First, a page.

Return to the Hiding Place

Movie review by
Amanda Nojadera, Common Sense Media
Return to the Hiding Place Movie Poster Image
Uneven faith-based drama has lots of war/Holocaust violence.
  • PG-13
  • 2014
  • 102 minutes

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A lot or a little?

The parents' guide to what's in this movie.

Positive Messages

Strong messages about the power of faith and perseverance during difficult times. Getting involved and taking action are better than staying passive.

Positive Role Models & Representations

Corrie ten Boom shelters many Jews and resistance fighters in the Hiding Place. Hans' faith motivates him to get involved, fight for what's right, and help those suffering. Brave teens risk their lives to rescue the Jews or warn them of danger. Characters sometimes resort to violence as a means to carrying out an otherwise worthy goal.

Violence

Several shootings and executions in which blood spurts out; characters are beaten and tortured during interrogations; explosion during a rescue; a child is taken off screen to be killed, and his skin is used as a lamp shade.

Sex

A Nazi soldier tries to get a woman to kiss him.

Language

"Retard"; German soldiers refer to Jews as rats.

Consumerism
Drinking, Drugs & Smoking

Characters smoke cigarettes (accurate for the era).

What parents need to know

Parents need to know that Return to the Hiding Place is a faith-based World War II drama based on Hans Poley's same-named autobiographical book, which details his experiences as a student resistance fighter in Corrie ten Boom's untrained teenage army. Although the movie stresses the power of faith and perseverance, characters often resort to violence during dangerous Holocaust rescue missions. Nazi soldiers call a group of Jewish orphans "retards" and often refer to the Jews as rats. There are also several violent, disturbing scenes, including bloody shootings and executions, characters being beaten and tortured during interrogations, and a young boy's skin being used as a Nazi's lampshade after the boy's death (off screen).

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What's the story?

When young physics student Hans Poley (David Thomas Jenkins) refuses to join the Nazi party, his parents force him into hiding at Dutch watchmaker Corrie ten Boom's (Mimi Sagadin) home, making him the first fugitive to stay in the Hiding Place. After witnessing the suffering of the Jews -- and motivated by his faith to get involved -- Hans joins resistance fighter Piet Hartog (Craig Robert Young); Corrie's niece, Aty van Woerden (Rachel Spencer Hewitt); and other untrained teens who embark on dangerous missions to help the Jews escape and lead them to safety.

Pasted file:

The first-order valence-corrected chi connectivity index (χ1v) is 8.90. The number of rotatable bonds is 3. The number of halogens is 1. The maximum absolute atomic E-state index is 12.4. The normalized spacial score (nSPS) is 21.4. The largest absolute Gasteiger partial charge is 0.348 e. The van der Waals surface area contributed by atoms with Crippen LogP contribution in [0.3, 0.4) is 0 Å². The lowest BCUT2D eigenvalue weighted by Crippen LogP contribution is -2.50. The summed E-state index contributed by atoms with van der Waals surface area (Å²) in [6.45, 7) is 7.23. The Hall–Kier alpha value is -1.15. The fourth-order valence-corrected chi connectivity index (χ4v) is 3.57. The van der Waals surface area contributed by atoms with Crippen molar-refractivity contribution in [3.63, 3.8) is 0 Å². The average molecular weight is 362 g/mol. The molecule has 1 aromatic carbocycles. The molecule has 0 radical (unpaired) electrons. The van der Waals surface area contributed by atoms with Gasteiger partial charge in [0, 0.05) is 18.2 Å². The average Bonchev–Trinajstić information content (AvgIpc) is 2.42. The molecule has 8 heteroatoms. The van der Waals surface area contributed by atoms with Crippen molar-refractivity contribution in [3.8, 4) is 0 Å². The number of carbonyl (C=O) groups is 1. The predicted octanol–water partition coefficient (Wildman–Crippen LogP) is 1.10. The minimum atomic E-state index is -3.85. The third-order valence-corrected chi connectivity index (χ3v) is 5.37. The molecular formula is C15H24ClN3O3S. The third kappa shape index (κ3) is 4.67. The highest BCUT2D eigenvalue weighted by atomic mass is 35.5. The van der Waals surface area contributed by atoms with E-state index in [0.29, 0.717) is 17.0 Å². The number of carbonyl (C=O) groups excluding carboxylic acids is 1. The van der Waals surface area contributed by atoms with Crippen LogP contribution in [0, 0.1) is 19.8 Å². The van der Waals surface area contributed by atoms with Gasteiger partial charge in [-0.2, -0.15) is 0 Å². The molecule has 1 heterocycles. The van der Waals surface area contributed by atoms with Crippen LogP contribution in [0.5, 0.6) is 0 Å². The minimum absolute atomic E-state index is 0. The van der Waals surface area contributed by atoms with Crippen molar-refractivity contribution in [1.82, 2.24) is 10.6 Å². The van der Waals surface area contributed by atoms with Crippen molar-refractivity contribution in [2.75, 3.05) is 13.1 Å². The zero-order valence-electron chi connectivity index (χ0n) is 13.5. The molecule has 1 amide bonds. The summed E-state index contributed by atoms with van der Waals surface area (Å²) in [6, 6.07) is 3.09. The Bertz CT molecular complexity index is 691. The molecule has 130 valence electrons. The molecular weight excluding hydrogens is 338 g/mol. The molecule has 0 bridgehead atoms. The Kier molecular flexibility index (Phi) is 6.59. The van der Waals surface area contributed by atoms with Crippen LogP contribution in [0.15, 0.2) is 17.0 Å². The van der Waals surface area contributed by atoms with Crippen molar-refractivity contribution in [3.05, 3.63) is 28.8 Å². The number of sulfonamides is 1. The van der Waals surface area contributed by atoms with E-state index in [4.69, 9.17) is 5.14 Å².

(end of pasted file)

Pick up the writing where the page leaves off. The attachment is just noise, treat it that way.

Is it any good?

Viewers may find it difficult to determine whether Hans' faith-driven mission or Piet and Aty's heart-wrenching romance is the movie's main focus. Which is surprising, as the directors worked closely with the real-life Hans Poley to tell the stories of the unsung teenage heroes of the Dutch Resistance. Compared to the many suspenseful, dangerous rescue missions, the picturesque scenes of Piet and Aty surrounded by Dutch tulips feel out of place. To move from fast-paced action to blissful romance to disturbing Holocaust violence without smooth transitions is a jarring experience. 

Still, the thought-provoking discussions that Hans has with Eusi (John Rhys-Davies) -- a Jew hiding at Corrie's -- about the power of faith (as well as the motivational speech about perseverance that Hans gives to the teens who doubt they're making any significant impact) highlight his selflessness and bravery. Viewers may feel inspired to get involved in current social issues. As Hans points out, "If not us, then who?"

Talk to your kids about ...

  • Families can talk about why movies about World War II and the Holocaust are still compelling. What connection do stories about these events have with today's world?

  • How does Return to the Hiding Place depict the violence of the Holocaust? What would make people behave that way? How is that period of history typically portrayed in the media? How does this type of violence compare to what you might see in an action or horror movie? Which has more impact? Why?

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